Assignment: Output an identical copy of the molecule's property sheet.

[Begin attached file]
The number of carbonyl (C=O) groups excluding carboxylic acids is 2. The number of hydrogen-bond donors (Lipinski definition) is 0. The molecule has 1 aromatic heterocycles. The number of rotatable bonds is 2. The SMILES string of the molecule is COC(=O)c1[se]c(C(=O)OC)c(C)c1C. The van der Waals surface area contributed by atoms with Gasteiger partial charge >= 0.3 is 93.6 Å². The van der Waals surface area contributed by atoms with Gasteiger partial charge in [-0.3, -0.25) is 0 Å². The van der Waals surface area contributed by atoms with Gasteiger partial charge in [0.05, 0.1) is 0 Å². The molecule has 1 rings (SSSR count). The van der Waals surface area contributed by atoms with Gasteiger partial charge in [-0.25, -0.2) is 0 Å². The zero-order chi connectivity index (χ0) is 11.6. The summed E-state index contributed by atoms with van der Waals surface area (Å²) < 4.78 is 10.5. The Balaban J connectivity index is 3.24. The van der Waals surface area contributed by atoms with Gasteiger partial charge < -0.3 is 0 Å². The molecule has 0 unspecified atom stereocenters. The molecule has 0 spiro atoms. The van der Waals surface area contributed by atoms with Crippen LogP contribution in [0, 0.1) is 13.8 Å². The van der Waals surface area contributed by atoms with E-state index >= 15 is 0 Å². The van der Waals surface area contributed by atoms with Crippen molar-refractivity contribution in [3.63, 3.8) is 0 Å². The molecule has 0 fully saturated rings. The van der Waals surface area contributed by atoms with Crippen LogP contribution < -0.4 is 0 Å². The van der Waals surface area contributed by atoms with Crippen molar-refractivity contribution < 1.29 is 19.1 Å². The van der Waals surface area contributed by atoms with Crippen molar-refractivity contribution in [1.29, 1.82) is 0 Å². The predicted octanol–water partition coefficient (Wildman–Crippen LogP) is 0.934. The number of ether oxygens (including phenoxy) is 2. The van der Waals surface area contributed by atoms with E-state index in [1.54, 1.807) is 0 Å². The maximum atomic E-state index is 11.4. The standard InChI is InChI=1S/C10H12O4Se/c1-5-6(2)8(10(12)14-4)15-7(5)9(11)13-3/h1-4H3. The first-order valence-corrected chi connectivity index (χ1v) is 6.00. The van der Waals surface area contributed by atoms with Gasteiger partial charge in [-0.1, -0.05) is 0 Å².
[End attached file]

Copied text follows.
The number of carbonyl (C=O) groups excluding carboxylic acids is 2. The number of hydrogen-bond donors (Lipinski definition) is 0. The molecule has 1 aromatic heterocycles. The number of rotatable bonds is 2. The SMILES string of the molecule is COC(=O)c1[se]c(C(=O)OC)c(C)c1C. The van der Waals surface area contributed by atoms with Gasteiger partial charge >= 0.3 is 93.6 Å². The van der Waals surface area contributed by atoms with Gasteiger partial charge in [-0.3, -0.25) is 0 Å². The van der Waals surface area contributed by atoms with Gasteiger partial charge in [0.05, 0.1) is 0 Å². The molecule has 1 rings (SSSR count). The van der Waals surface area contributed by atoms with Gasteiger partial charge in [-0.25, -0.2) is 0 Å². The zero-order chi connectivity index (χ0) is 11.6. The summed E-state index contributed by atoms with van der Waals surface area (Å²) < 4.78 is 10.5. The Balaban J connectivity index is 3.24. The van der Waals surface area contributed by atoms with Gasteiger partial charge < -0.3 is 0 Å². The molecule has 0 unspecified atom stereocenters. The molecule has 0 spiro atoms. The van der Waals surface area contributed by atoms with Crippen LogP contribution in [0, 0.1) is 13.8 Å². The van der Waals surface area contributed by atoms with E-state index >= 15 is 0 Å². The van der Waals surface area contributed by atoms with Crippen molar-refractivity contribution in [3.63, 3.8) is 0 Å². The molecule has 0 fully saturated rings. The van der Waals surface area contributed by atoms with Crippen LogP contribution < -0.4 is 0 Å². The van der Waals surface area contributed by atoms with Crippen molar-refractivity contribution < 1.29 is 19.1 Å². The van der Waals surface area contributed by atoms with Crippen molar-refractivity contribution in [1.29, 1.82) is 0 Å². The predicted octanol–water partition coefficient (Wildman–Crippen LogP) is 0.934. The number of ether oxygens (including phenoxy) is 2. The van der Waals surface area contributed by atoms with E-state index in [1.54, 1.807) is 0 Å². The maximum atomic E-state index is 11.4. The standard InChI is InChI=1S/C10H12O4Se/c1-5-6(2)8(10(12)14-4)15-7(5)9(11)13-3/h1-4H3. The first-order valence-corrected chi connectivity index (χ1v) is 6.00. The van der Waals surface area contributed by atoms with Gasteiger partial charge in [-0.1, -0.05) is 0 Å².